Not long after he walks back into the locker room area from his match with Hakushi, an unknown man starts yelling at him in Japanese.  Undertaker gives him a curious glance before looking to continue on his way, but the stranger steps in front and starts yelling at him more.  Apparently Undertaker didn’t listen one of the rules that Michinoku Pro’s “sponsors” set forth and this guy was giving him an earful.

Undertaker was going to have none of this and pushed the guy out of his way so that he can continue on with his business.  After all, the ambassador of WWF didn’t answer to this stranger…but something he would most certainly answer to is what happened next.

A couple of seconds after the guy got pushed, he shouted for others to come out, and suddenly the locker room morphed into a re-enactment of Final Fight.  A little over half-dozen guys emerged from the corridors and made a bee line right for Undertaker with their intentions clear: to try an maim this uppity gaijin who disrespected their leader.

Key word: “try.”

With the writing on the wall, Undertaker put up his dukes and took a swing at anyone and everyone who came close to him, fighting for dear life for reasons that he didn’t know or care about.  The fight lasts for less than 30 seconds as the rest of the locker room hears the commotion and quickly comes to Undertaker’s aid, but by the time it ended, more than one of the guys were writhing on the ground clutching themselves.

One of the other wrestlers who knew both English and Japanese did his best to smooth it over, but at this point, both sides were ready for round 2.  Undertaker reportedly told the mediator, “Tell them the next man who touches me is a cripple.”  

The rest of Undertaker’s stay is anything but a pleasant tour.  He is accompanied by policemen almost everywhere he goes all the way up to his flight back to America, where he returned to the United States and told Papa Vince about what had transpired.  Needless to say, that was the last time WWE loaned a main event caliber wrestler to a puroresu fed.

Tune in next time, where the WWE once again takes center stage as the Yakuza attempt to the Game and see if they can withstand a true Burial!

Wrestlers v Yakuza: Sabu and Mike Awesome

For those of you who aren’t in the know about why I’m writing up a series on this clandestine rivalry, let me explain the link between these two professions.  Japanese wrestling in Japan, like many combat sports, have had many supposed ties to the Japanese mob as far back as professional sports became a thing in Japan following the end of World War II.  The way it works is that the Yakuza would get their hands in the results of the card so as to affect the betting odds and the way the money goes, and in return, the Yakuza “convince” people to go to their shows and buy the expensive seats.  Everyone leaves happy, and the Yakuza even get the best seats at a discounted price when all is said and done.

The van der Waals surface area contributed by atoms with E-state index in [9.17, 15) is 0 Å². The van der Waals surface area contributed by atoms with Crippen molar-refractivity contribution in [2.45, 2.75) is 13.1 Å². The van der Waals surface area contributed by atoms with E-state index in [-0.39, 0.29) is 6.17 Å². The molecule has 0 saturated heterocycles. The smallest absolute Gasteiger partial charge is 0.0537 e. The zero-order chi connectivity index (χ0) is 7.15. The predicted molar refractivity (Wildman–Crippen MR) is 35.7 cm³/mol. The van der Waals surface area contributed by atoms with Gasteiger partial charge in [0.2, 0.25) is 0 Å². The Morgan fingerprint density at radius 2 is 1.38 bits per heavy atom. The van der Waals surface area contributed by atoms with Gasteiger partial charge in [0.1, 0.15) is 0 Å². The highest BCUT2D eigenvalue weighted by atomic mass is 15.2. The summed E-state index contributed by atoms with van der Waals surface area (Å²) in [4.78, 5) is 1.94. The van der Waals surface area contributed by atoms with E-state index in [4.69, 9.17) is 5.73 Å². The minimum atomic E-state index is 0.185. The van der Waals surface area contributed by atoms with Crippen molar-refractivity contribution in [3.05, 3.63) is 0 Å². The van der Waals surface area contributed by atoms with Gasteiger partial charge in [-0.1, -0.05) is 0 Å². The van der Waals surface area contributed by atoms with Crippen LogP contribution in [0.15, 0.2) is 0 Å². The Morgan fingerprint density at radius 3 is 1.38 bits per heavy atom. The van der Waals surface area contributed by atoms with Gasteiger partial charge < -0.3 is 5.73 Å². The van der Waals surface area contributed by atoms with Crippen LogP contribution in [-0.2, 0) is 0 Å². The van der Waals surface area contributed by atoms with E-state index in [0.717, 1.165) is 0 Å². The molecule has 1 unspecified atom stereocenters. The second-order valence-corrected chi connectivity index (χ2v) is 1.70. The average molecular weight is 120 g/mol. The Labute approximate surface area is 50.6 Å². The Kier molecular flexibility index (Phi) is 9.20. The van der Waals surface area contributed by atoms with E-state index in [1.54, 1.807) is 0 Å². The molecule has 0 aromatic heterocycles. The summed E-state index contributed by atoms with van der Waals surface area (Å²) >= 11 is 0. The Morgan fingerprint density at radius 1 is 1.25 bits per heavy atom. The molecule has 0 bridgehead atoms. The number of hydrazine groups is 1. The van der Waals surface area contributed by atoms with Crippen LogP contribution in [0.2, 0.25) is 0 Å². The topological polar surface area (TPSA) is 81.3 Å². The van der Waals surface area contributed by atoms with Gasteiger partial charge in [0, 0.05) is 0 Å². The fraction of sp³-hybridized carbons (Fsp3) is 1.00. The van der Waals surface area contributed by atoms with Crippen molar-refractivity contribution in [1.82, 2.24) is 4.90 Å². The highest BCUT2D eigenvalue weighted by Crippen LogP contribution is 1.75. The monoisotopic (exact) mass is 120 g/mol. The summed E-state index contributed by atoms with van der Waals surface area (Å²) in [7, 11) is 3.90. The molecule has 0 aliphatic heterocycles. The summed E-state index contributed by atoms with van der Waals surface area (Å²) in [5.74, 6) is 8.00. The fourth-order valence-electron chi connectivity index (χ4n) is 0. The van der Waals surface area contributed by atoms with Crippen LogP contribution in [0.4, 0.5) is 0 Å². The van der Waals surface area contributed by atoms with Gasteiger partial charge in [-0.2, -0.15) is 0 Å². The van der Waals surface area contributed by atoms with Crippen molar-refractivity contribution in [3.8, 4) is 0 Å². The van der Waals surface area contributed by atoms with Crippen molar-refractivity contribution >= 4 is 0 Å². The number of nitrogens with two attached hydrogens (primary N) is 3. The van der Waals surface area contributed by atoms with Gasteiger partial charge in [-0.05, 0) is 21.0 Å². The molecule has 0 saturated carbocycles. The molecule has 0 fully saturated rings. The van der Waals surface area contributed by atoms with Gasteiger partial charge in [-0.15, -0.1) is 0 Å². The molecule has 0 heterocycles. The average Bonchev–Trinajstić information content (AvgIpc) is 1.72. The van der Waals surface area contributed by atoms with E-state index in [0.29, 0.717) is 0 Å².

This practice was common as late as the 1990s, where an upstart fed known as Frontier Martial Arts Wrestling (FMV, before that became the abbreviation for those cutscene videos in the PS1 era) was making its name known for its particularly violent brand of pro wrestling.  Athletic showcases such as the exploding barbed wire match, the Japanese death match, and El Pandita were put on display and these matches became the audition tapes that Mick Foley needed to secure a spot with WWF.  

But if you thought it was dangerous in the ring, two other ECW Originals found something deadly without having to go through a single table.  The name Sabu should be familiar to anyone who knows something about ECW, but to those who are just in this for the Yakuza stories, Sabu’s gimmick is that he’s an Arabian psychopath who will tear apart anyone he comes across in heinous high-flying ways, even if it means he potentially gets the worst of it.  Like many other Extremists before they came back stateside, Sabu sharpened his knives in FMV for a decent paycheck.  During a bout with the Gladiator, who would later become known as Mike Awesome, the battle spilled out to ringside and they went into the crowd to continue the match.

Here’s a little known fact about the Yakuza/Wrestling connection: all wrestlers are prohibited from brawling in the area where the Yakuza are.  Yes, I know that in the USA, being privy to a ringside brawl is like the coolest thing ever and the reason why you buy a front row ticket, but the Yakuza are weird like that, I guess.  Sabu wasn’t made privy to this and figured that it’d be like the States and he’d give the crowd a show.

Instead, the crowd started to attack him!  Sabu instinctively punched the dude who came at him, and like a den of hyenas, everyone around him sought to tear him apart.  Sabu quickly made his way back to the ring but the gangsters weren’t going to let him off that easy.  Realizing what was happening, Mike put himself in harm’s way to give Sabu the chance he needed to escape, and Mike trailed close behind.